Fallen Landmarks: The Otago Peninsula

I have a love/hate relationship with Portobello road on the Otago Peninsula. With all the roadworks currently going on it does make for a partly bumpy and drawn out trip. However, I feel like I am escaping the city driving on that road, it’s bloody marvellous. Improving Portobello road and its safety is a must, but those changes have come at a cost. First off, we have said goodbye to a good number of cabbage trees to help make way for the widening of the road. They are one of those plants that polarise people, I’ve always liked them, especially the one pictured below. Sadly, it has now been chopped down.

Cabbage Tree - Otago Peninsula

Cabbage Tree - Otago Peninsula

Not far from this tree was a lovely duo of boat houses. My favourite of the two still stands today (phew), but it’s companion is no longer there. Not as pretty as the survivor, but this boat house could often be seen flying a flag, It had gusto and character, and I’ll miss seeing it on my travels.

Boat House (no flag flying) - Otago Peninsula

Boat House (no flag flying) - Otago Peninsula

Roadworks are not the only destructive force on the Otago Peninsula, so is mother nature. The green boat house on Hoopers inlet was used by many photographers as a foreground subject in an aurora image. Alas, a good storm knocked it off its piles. There are hopes it will be rebuilt, fingers crossed.

Green Boathouse - Hoopers Inlet

Green Boathouse - Hoopers Inlet

The last building I discovered missing happened over the past weekend. I was enjoying a bit of landscape photography on the Smith-Larnach track when I found this dear old building pictured below completely removed.

fallen hut-2.jpg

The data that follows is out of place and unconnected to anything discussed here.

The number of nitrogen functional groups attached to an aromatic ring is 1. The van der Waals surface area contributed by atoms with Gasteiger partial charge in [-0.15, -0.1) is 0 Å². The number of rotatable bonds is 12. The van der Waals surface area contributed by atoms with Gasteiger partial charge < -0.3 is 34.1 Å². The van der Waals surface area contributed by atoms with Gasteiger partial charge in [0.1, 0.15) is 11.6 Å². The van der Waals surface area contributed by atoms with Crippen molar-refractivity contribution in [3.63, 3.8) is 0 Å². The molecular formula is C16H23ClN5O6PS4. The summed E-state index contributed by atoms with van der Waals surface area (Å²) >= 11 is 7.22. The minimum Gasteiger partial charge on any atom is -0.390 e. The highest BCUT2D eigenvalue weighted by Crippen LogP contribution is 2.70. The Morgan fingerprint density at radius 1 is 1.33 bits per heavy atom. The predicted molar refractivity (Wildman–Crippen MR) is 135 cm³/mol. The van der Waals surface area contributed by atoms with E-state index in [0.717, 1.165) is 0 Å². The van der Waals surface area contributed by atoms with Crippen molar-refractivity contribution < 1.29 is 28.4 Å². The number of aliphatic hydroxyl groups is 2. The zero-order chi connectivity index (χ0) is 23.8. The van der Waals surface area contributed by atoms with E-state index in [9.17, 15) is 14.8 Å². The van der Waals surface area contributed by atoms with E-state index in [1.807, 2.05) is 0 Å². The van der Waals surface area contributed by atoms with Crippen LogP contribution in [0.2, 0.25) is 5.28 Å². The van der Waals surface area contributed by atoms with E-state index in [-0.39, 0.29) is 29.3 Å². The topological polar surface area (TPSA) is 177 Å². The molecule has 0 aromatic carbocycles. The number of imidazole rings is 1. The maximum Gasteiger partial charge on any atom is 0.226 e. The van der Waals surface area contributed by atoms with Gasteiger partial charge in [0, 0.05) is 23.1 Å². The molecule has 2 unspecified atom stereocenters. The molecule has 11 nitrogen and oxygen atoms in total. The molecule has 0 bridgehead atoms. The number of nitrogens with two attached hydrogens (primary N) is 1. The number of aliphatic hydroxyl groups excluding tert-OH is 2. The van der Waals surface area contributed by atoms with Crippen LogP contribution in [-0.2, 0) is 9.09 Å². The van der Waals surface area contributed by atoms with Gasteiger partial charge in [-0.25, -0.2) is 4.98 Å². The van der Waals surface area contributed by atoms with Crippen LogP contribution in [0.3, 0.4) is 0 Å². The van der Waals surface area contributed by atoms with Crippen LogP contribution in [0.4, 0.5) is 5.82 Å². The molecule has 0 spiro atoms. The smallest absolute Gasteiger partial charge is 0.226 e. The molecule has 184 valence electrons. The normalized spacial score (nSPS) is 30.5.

I was slightly gutted, I’m a big fan of derelict farm buildings, but I understand this old building was a OSH risk on a public walking track, so it probably had to go.

On a brighter note, at least I have a keepsake of a few snaps to remember these fallen landmarks. Someone once said to me the only constant we can rely on is change. Hopefully that change is for the good.

Let the light guide you

One of the most valuable lessons I have learned with landscape photography is to let the light guide you. Often I get too focussed on a location and try and make the light conditions work around it. These days I am becoming more aware of how good light can transform any landscape. As an example, I recently went out for an evening shoot at a local place I enjoy called Tunnel Beach. It’s only about a 10 minute drive from home and I can take a few different routes to get there. On this occasion I decided to drive through the local suburb shops of Green Island and cut up a back road to get over to the coast and Tunnel Beach. I was driving up a steep street and as I wound my way up I caught a glimpse of a lovely view between houses of Green Island and Saddle Hill beyond. Not long ago I would have kept driving with tunnel vision to Tunnel Beach. However, I have now learned to let the light guide me. So I pulled over and with the narrow space I had to shoot, waited for the right moment. When the light really hit, the whole scene exploded with autumnal colour, and this image has become a personal fav for 2019. So, all I’m suggesting is, embrace photographic opportunity when it arises, don’t get caught up in where you think you need to be, and if you are lucky, you may well be rewarded with images beyond your imagination.

Green Island, Dunedin in Autumn